I’m still not convinces that Theo Taplitz >isn’t< a well-preserved 40-year-old masquerading as an adolescent. Still too young to vote, he’s already made two short films that are whimsical, yet solid (click here for links), and given a performance in Ira Sachs’ LITTLE MEN that is wise beyond his years.
We started my interview with Sachs and Taplitz on April 29, 2016, with my asking about the angst of Sachs revisting what it’s like to be 13, the age of Taplitz’ character, Jake, and whether or not being the father for 4-year-old twins informed the film, as in working out his own apprehension of what may be in store for him in less than a decade.
We went on to talk about Taplitz’s audition, and his astute analysis of the scene used (seriously, he’s at least 40), as well as Sachs opining about the importance of casting, how to achieve the simulacrum of spontaneity, and drawing a comparison between good acting and good interviewing.
After a consideration of what is and isn’t subtextual in the friendship between Jake, and his best friend, Tony, played by Michael Barbieri, we finished up with Sachs discussing how money reveals character, and why Taplitz first wanted to pick up a video camera and make his own films.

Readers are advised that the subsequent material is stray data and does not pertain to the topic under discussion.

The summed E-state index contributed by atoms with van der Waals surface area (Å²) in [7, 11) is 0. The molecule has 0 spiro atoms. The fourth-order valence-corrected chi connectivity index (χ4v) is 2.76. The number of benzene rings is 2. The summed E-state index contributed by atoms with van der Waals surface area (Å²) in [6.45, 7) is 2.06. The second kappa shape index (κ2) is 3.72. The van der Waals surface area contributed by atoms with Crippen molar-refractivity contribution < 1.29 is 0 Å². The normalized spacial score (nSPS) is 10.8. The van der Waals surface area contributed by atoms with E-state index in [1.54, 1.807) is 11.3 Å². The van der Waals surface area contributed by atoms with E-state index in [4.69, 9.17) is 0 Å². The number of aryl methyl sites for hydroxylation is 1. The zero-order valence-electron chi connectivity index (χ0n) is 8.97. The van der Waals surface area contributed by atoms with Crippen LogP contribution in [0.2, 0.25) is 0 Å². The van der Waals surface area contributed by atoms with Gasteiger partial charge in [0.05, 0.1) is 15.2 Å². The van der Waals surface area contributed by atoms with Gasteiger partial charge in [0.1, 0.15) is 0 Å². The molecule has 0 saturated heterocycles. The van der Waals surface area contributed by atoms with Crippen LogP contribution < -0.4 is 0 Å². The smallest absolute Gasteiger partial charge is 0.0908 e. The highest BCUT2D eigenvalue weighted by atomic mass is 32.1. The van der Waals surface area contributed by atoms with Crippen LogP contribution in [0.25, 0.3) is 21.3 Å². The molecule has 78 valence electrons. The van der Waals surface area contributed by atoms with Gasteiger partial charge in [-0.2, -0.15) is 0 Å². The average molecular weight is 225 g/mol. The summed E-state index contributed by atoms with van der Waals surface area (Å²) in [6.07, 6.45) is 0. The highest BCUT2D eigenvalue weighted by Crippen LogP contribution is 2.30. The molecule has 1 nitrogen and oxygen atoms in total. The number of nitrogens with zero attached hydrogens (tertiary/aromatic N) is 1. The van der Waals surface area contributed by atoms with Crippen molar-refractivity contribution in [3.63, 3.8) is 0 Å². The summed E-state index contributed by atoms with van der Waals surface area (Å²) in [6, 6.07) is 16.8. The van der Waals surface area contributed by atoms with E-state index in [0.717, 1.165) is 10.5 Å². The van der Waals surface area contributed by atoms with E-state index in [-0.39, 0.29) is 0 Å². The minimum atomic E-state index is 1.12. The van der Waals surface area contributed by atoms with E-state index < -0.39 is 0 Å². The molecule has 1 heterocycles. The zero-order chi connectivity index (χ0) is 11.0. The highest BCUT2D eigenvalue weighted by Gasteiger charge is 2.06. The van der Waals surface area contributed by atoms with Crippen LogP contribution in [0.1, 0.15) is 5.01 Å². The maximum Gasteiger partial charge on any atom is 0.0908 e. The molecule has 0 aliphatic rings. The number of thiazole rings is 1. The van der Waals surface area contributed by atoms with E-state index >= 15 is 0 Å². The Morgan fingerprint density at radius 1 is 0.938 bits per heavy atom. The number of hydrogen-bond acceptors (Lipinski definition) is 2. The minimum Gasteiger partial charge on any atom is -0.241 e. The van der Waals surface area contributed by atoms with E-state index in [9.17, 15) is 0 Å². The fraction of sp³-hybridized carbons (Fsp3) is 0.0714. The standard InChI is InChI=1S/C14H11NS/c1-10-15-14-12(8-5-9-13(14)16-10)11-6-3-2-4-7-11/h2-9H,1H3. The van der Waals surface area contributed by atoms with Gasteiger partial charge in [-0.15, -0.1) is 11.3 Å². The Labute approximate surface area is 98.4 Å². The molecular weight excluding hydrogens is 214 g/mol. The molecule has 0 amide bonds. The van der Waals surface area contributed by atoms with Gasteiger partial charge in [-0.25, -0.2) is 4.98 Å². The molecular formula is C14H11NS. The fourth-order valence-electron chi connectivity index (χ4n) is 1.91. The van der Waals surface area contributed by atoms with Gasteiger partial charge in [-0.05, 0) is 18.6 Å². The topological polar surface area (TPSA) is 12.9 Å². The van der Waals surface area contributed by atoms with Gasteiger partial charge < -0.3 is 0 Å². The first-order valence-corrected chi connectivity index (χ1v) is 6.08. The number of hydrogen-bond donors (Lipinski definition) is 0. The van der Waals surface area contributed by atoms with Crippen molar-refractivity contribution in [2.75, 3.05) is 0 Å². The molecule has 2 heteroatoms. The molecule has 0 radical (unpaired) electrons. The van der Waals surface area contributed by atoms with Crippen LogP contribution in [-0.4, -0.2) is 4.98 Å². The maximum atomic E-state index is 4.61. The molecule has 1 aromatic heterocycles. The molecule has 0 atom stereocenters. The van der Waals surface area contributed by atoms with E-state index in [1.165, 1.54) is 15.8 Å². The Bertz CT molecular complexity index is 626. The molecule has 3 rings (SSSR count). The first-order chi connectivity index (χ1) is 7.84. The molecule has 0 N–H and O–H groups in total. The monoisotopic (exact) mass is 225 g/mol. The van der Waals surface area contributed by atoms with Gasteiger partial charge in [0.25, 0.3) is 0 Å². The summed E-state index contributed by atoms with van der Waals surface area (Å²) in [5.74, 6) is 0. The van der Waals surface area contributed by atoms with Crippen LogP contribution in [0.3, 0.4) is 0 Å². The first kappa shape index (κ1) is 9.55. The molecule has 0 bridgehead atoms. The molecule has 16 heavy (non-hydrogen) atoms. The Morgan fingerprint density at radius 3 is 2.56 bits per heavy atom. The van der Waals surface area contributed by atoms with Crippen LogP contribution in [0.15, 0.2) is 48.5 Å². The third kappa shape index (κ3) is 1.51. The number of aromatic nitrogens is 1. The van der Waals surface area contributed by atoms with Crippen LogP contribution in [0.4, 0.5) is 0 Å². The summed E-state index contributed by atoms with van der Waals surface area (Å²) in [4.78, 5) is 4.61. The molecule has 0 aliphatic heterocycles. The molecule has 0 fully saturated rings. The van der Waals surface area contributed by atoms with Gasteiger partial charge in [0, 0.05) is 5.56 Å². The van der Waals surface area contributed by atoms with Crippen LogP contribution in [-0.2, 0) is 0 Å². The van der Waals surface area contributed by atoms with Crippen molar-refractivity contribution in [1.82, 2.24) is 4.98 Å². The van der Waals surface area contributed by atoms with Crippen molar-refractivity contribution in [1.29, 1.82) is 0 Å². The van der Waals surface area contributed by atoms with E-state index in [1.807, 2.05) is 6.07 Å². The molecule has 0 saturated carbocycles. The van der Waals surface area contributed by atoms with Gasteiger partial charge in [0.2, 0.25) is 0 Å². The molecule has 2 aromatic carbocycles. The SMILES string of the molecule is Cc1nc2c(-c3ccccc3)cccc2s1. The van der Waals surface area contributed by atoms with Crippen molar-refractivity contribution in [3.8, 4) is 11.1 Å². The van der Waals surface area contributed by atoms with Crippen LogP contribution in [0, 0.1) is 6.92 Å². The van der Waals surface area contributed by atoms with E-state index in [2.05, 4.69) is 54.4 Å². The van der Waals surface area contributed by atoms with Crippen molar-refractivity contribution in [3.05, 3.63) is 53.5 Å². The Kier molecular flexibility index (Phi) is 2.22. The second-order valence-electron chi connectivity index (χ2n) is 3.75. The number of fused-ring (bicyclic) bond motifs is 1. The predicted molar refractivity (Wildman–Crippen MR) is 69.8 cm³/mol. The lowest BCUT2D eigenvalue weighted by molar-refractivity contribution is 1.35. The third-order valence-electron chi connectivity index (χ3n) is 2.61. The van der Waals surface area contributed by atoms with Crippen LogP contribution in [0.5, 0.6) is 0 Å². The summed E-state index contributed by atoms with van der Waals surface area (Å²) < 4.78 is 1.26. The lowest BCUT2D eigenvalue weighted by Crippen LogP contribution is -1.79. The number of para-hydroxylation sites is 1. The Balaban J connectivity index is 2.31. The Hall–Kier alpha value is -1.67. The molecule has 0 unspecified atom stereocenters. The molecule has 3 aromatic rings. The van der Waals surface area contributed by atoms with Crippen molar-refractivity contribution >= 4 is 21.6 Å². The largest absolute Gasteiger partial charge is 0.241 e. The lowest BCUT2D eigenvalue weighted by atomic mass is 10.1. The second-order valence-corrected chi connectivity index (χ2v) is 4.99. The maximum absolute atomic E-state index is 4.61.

LITTLE MEN is a film about friendship, letting go, and the loss of innocence. That last will be experience by Jake, a thirteen-year-old with dreams of being an artist who moves with this family from Manhattan to Brooklyn when his father inherits an apartment and a storefront there. The store’s tenant, Leonor, and Jake’s parents become embroiled in a lease dispute, but not before Jake and Leonor’s son, Tony, become fast and firm friends for whom issues of money, class, and culture don’t apply. When the parents reach in impasse, and the dispute turns bitter, the young men attempt to take control of a situation over which, ultimately, they have no power. The film co-stars Greg Kinnear, Jennifer Ehle, Paulina Garcia, Alfred Molina, Talia Balsam, Clare Foley, and Michael Barbieri as Tony. Sachs directed from a film that he co-wrote with Mauricio Zacharias and his previous work includes LOVE IS STRANGE and KEEP THE LIGHTS ON. Taplitz began his career as creature #2 in a school production of THE LION, THE WITCH, AND THE WARDROBE. He wrote, directed, and stars in the short film TAP TAP TAP and CEREAL KILLER, which can be seen on Vimeo, and this is his feature film debut